RED: Those who lead with red energy tend to be assertive, bold, and to-the-point. They are natural leaders and love to take charge and make quick decisions.

YELLOW: Yellows are bright, sunshiney, and social. They love working in teams, brainstorming ideas, and connecting with new people.

GREEN: People with a strong green tendency are typically empathetic and inclusive. Above all, they care about the happiness of their team members and want to make sure all voices are heard.

BLUE: Blues are data-driven, analytical, and contemplative. They like to mull over an issue and consider all angles before making a decision.

Now that you know a little bit about each color energy, let’s hone in on communication. Each group of people–reds, yellows, blues, and greens–has a different communication preference. The image below outlines how best to approach those who lead with a certain color energy:

Insights Discovery communication preferences
Yellow: Involve me.  Green: Show me you care.  Red: Be brief, be bright, be gone.  Blue: Give me details.

If you have a good hunch about someone’s leading color, take the time to stand in their shoes and consider how they might prefer to communicate. Should you be brief and bright with them (red)? Should you take the time to be social and ask about their family or weekend (yellow)? Should you ask about their emotional reaction toward a project (green)? Should you present them with a complete set of data and analysis (blue)?

This, of course, is just the tip of the Insights® Discovery iceberg. For more information on Insights®, or to find out how to acquire an assessment kit for your team, please contact me today.


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Image via

In a past blog post, I addressed diversity and how it goes beyond physical characteristics and also involves diversity of thought, behavior, and perspective. Today, I’d like to discuss how your diverse workplace can be a welcoming one. First, let’s define what a welcoming workplace looks like.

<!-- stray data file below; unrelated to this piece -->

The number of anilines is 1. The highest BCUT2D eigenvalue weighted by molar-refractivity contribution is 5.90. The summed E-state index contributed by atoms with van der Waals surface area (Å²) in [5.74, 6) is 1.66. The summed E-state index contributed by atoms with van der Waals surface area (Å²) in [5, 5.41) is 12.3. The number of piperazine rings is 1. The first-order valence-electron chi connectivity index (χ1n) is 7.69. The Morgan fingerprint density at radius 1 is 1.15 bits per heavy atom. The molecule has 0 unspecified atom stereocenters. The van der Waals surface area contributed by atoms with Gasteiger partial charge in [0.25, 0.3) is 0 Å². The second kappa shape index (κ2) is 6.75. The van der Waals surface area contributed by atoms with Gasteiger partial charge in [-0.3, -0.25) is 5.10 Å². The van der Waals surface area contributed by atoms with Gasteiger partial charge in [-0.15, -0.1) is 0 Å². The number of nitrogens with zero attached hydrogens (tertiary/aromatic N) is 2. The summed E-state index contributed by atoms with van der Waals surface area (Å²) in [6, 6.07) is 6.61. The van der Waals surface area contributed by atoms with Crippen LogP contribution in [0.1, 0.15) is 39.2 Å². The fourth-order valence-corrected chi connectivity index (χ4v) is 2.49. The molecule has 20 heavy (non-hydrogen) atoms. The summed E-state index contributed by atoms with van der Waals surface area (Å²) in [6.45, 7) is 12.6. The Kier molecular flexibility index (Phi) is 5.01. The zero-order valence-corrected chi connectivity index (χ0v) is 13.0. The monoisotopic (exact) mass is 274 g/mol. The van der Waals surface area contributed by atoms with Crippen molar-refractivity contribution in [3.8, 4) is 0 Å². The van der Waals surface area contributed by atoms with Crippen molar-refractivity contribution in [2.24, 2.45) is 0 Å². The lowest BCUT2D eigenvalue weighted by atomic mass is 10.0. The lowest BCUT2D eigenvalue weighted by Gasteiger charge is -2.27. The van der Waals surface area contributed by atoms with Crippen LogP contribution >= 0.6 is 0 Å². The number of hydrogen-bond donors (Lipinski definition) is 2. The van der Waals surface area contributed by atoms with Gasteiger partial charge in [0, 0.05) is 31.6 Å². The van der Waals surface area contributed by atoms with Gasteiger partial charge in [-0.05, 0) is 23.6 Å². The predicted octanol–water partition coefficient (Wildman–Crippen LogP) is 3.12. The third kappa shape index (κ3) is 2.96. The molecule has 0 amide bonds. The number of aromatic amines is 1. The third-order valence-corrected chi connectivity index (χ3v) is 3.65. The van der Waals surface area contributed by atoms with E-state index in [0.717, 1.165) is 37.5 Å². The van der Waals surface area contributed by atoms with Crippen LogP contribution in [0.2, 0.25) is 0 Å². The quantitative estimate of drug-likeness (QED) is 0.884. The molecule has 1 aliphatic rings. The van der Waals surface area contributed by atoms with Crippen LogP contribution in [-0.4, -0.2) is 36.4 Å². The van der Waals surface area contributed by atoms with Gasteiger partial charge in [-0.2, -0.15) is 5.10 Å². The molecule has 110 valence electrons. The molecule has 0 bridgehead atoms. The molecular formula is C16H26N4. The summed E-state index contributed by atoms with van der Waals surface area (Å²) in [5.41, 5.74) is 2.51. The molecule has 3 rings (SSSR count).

People in a welcoming workplace…

…feel a sense of belonging, are treated fairly, and have equal opportunities

…feel like they can be themselves and allow others to be themselves

…are fully engaged and part of a team

…remain authentic

The result of a welcoming workplace? Innovation, creative ideas, and fresh ways of looking at things. These are all things any organization wants, but how to achieve them? How can people with widely differing outlooks on life work together harmoniously and accomplish great things?

According to the principles I’ve learned from Insights® Discovery (a tool for understanding and developing unique personalities), inclusion really starts from the top. Company leadership needs to be fully invested in the idea of fostering a welcoming workplace before the rest of the team can truly adopt it.

The organization should consider these questions:

  • Does the leadership recognize the diversity of its team?
  • Do they know how to adapt and connect with all the people on their team?
  • Do they know what motivates certain people on their team? Do they know what derails them?
  • Are there open lines of communication in the office?
  • Are questions and concerns addressed or ignored?
  • Does the leadership make an effort to hear from everyone at the table?

Company leadership can facilitate an open, welcoming environment, but it takes the rest of the organization to keep it up on a day-to-day basis. That takes awareness and reflection. We should be asking ourselves questions from time to time like: “How does the work environment feel?” “How comfortable is it for me? For my co-workers?” “Does the minority have a voice in the office?” “Are we encouraged to raise questions or concerns?”

It takes time to build a welcoming environment, but the results are worth it. Each person has the ability to add unique value to the organization, so it’s important to create an environment where that value can come through.

If you’d like to delve into creating a welcoming workplace in more depth, I encourage you to contact me so we can discuss your organization’s needs. Thanks for reading!

Margaret Smith is a career coach, author, Insights® Discovery (and Deeper Discovery) Licensed Practitioner, and founder of UXL. She hosts WORKSHOPS for people who need career or personal guidance.
NOW LIVE: Check out Margaret’s NEW online Leadership Course.